BELIZE CITY, Tues. Dec. 8, 2015–An official response is expected from the Government of Belize today, Tuesday, on whether it will allow 3,000 to 4,000 Cuban migrants who are determined to land on US soil, to take advantage of that country’s “wet-foot, dry-foot” policy, which provides special privileges for Cubans to legitimize their status in the US, even if they arrive without papers, but which turns them back to Cuba if they are detained at sea.
The migrants are currently stuck in Costa Rica after Nicaragua, last month, deployed its military to stop their passage through that country.
Last week, Guatemala denied a request from Costa Rica to have the migrants pass through that territory, and now they have turned to Belize.
After Friday’s sitting of Parliament, Prime Minister Dean Barrow told journalists that he had requested written documentation from Costa Rica, which would include expectations of the Mexicans, as well as the International Organization for Migration (IOM).
The IOM would reportedly pay for their travel through Belize, since the migrants are said to be largely cash-strapped.
Barrow told the press that if Cabinet agrees to facilitate the Cubans, they would arrive via the Philip Goldson International Airport and would be bussed to the Belize-Mexico border for passage via Mexico.
While some have asked why the Cubans can’t be directly flown to Mexico, others have asked why they can’t be directly flown to the USA, which is about two hours from Belize via air through the Miami port.
In arriving at its decision, Belize would also have to consider the position of Cuba, with which it has had longstanding relations, as well as bilateral cooperation in areas such as education and health.
“I would raise the matter in Cabinet on Tuesday after we got [Costa Rica’s] paper and after we would have done some preliminary checking with the Mexicans, with the Cubans. We need to know how the Cubans would feel about all this,” Barrow told the press Friday.
“If there is nothing to take to Cabinet, that’s going to be the end of it, because that’s the last Cabinet meeting for the year,” he added.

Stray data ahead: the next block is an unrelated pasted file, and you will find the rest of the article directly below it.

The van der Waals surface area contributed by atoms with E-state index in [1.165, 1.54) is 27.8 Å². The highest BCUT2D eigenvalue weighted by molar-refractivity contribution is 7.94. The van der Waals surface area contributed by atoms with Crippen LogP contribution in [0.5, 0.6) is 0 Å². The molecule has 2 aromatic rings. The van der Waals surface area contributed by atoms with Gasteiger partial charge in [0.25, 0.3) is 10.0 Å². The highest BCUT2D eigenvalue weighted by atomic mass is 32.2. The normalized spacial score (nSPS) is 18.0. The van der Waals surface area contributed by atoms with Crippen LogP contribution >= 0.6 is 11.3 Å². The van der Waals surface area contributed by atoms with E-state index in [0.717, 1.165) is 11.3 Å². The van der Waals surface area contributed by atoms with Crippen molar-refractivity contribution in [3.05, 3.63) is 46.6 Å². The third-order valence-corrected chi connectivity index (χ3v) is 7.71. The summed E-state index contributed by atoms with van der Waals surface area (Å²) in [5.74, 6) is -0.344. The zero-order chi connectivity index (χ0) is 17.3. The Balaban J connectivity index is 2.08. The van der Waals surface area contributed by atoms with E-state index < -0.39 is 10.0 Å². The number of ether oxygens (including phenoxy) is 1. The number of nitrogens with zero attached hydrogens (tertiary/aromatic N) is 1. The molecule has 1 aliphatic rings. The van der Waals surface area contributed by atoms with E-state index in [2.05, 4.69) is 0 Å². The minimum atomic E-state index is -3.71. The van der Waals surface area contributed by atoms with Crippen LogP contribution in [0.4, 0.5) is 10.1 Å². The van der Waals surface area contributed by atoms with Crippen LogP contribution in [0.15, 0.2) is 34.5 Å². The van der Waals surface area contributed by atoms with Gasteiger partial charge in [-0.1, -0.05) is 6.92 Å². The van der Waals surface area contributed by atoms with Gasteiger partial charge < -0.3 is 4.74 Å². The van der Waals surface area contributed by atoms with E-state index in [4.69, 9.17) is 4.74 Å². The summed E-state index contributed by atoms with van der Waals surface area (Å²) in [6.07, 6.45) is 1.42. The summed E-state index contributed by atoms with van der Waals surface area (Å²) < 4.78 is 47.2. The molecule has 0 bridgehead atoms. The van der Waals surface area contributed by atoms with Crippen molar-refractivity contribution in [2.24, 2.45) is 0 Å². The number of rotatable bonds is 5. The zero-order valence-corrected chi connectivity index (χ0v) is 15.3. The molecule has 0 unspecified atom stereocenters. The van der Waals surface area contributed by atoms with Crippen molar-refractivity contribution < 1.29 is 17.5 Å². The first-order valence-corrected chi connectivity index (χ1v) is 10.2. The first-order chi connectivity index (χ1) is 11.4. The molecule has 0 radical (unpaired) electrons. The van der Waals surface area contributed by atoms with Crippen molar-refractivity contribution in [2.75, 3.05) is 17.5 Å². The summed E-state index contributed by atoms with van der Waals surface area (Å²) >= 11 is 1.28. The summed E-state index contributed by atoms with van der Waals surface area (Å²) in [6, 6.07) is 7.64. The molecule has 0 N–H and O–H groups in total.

When Amandala called the Cuban Embassy in Belize on Monday, we were directed to the recently published Declaración del Gobierno Revolucionario, dated December 1, 2015, which states that Cuba’s position was clearly expressed at a meeting of 8 countries of the Central American Integration System (Spanish acronym, SICA) held on November 24, 2015, in El Salvador, to which Mexico, Ecuador, Colombia and Cuba were invited.
According to Cuba’s declaration, the SICA countries called for the adoption of strong and immediate measures to prevent illegal migration flows through their territories and they also spoke out against the US’s “wet-foot, dry-foot” policy for Cubans, as well as other programs which are said to promote “illegal, unsafe and disorderly emigration from Cuba for political purposes,” and which, they allege, are discriminatory against other Latin American and Caribbean migrants who are permanently deported, and who suffer abuse, separation of families and the violation of their human rights.
The Cuban declaration also disputes the premise fueling the mass exodus that the special privilege offered to Cubans would be withdrawn since the United States and Cuba have recently normalized relations.
In a statement given on Thursday, December 3, 2015, Costa Rica’s Foreign Minister, Manuel A. González, said that because Guatemala, like Nicaragua, had decided not to accept the migrants, they had begun negotiations with Belize, which, he said, could not give a reply until Tuesday, December 9.
González said that Costa Rica could not assist the Cubans alone, but it needs collaboration from other countries, principally Mexico and Belize.
He also indicated that the Cuban migrants would have to assume their own travel costs, as those could not be borne by the Costa Rican government.
A news report carried by AFP, an international news agency in Paris, noted that, “Many [Cubans] are flying each week to Ecuador, which does not require visas from Cubans, then make their way through Colombia, Panama and Costa Rica with the goal of moving through Nicaragua and the rest of Central America into Mexico then over the US border.”
The report added that, “They often use bribes and smugglers on the journey, but a recent crackdown on a human-trafficking ring in Costa Rica left hundreds stranded and penniless.”
When we contacted the Embassy of Mexico in Belize today, we were told that they are awaiting a reply from Cabinet in Belize and they had no comment.
While it has been reported that there are 3,000 Cuban migrants stranded in Costa Rica, another 1,000 are reportedly in Panama, also awaiting passage to the US, which amounts to a total of 4,000. That number has grown from a reported 2,000 last month.
After Nicaragua denied them entry, some of the Cuban migrants protested by blocking the Inter-American Highway. Prior to mid-November, Nicaragua had permitted the passage of the Cuban migrants but it later began using its military to block them.
Meanwhile, Costa Rica has been advocating for a “humanitarian corridor” to allow the overland passage of the Cuban migrants through Central America and Mexico, as they journey on to the USA.